By Caroline Bottger
Amazon is reportedly planning to use facial recognition within its Ring doorbells to create ‘watch lists’ for neighborhoods, according to internal documents reviewed by The Intercept. The plan is to notify Ring users when the image of someone deemed ‘suspicious’ is captured by their camera-enabled, internet-connected doorbell. It is still unclear how these watch lists would be compiled, or how ‘suspicious’ activity would be defined. Amazon spokespeople have denied that the plan is or was in the works and that it does not use facial recognition in its Ring doorbells.
Despite Ring’s insistence that it does not employ facial recognition, it has been working with a Kyiv-based research and development team on “semi-automated crime prevention and monitoring systems which are based on, but not limited to, face recognition,” said Ring Ukraine’s website. (The website has been removed but the page is still available via the Wayback Machine.) It also has a “head of face recognition research.” Furthermore, some police departments have discussed using their own facial recognition technology to analyze the footage recorded by Ring.
Calls to investigate Amazon have grown louder in the last month. In response to what it calls Amazon’s “surveillance empire,” a coalition of nearly 40 nonprofits and advocacy groups created the website www.InvestigateAmazon.com to put grassroots pressure on lawmakers to probe further. Through the site, members of the public can send messages to their representatives asking them to investigate the company and bring Amazon executives to Congress to testify. The campaign specifically mentions Rekognition, Amazon’s machine learning technology that has facial recognition capabilities, and its Ring doorbells. Sen. Edward Markey of Massachusetts and four other senators wrote a letter to Amazon seeking clarification on the data security policies of Ring in particular.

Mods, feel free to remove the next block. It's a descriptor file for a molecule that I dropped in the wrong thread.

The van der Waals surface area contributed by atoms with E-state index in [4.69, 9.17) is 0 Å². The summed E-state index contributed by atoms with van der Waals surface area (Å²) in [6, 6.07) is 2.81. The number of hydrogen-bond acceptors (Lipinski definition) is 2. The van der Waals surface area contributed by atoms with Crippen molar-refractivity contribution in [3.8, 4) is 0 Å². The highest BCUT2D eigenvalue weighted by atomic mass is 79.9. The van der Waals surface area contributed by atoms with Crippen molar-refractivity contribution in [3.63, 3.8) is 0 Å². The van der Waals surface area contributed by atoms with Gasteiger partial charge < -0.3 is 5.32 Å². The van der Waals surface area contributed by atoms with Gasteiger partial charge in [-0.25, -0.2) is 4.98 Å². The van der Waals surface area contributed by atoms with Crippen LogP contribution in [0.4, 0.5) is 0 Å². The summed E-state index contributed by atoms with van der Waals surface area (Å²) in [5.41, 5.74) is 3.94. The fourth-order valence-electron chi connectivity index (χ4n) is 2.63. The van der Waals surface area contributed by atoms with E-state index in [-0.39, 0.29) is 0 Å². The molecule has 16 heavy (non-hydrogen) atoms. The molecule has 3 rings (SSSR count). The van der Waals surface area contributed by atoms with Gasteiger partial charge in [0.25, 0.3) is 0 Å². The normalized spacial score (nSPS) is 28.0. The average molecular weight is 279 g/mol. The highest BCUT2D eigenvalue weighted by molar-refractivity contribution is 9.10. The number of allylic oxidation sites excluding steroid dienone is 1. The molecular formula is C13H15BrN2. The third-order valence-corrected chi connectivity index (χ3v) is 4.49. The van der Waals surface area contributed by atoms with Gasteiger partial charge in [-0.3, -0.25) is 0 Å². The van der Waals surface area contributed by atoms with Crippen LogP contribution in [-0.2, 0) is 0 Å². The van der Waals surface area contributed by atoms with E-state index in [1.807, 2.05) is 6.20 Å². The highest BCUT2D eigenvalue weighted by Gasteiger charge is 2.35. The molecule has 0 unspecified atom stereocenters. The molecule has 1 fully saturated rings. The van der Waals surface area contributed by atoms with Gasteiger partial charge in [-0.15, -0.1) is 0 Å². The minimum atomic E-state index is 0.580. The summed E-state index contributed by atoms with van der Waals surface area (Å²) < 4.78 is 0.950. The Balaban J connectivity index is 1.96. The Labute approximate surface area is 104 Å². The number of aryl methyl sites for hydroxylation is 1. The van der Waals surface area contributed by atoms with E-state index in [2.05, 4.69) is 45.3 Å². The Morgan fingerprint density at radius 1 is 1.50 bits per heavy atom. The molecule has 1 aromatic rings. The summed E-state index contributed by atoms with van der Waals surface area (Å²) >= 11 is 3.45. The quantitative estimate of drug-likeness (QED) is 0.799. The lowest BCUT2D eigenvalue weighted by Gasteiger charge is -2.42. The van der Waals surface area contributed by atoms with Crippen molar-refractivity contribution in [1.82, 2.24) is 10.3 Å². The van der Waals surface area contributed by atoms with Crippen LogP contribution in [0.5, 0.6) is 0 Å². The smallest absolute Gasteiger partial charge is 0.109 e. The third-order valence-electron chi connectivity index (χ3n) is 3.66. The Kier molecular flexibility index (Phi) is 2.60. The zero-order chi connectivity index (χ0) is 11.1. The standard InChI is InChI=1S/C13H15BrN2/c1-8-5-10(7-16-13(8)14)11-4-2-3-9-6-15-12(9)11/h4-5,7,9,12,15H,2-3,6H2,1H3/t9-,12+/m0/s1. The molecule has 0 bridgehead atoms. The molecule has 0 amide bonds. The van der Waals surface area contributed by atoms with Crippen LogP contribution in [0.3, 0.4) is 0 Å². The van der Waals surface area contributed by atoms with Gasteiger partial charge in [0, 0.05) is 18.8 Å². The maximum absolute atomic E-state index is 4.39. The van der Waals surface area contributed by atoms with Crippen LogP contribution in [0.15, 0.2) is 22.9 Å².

Sen. Markey himself had already reached out to Amazon in September to raise concerns about the nature of the company’s partnerships with law enforcement. Ring currently has official contracts with 600 police departments across the United States, and encourages law enforcement to tap into Ring’s Neighbors app to view the footage recorded by the doorbells. Massachusetts as a state has been wary of facial recognition: the town of Somerville became the second city in the U.S. to ban the practice in June 2019. (Brookline, a town immediately south of Boston, was considering a ban in August 2019.) Amazon told Markey that facial recognition was a “contemplated, but not released” feature, but would consider adding it if users asked for it. It also pointed out that facial recognition is increasingly common in cameras made by competitors, such as Google’s Nest smart home products.
This is not the only front where Amazon is currently facing pushback. In early November, the ACLU announced that it would be filing a lawsuit against the US Justice Department, the Federal Bureau of Investigation and the Drug Enforcement Agency. At the heart of the lawsuit is the agencies’ use of Rekognition and Microsoft Azure, whose Face API has facial recognition capabilities. The latter recently won a $10 billion contract with the Department of Defense to provide infrastructure for the Pentagon’s business and mission operations.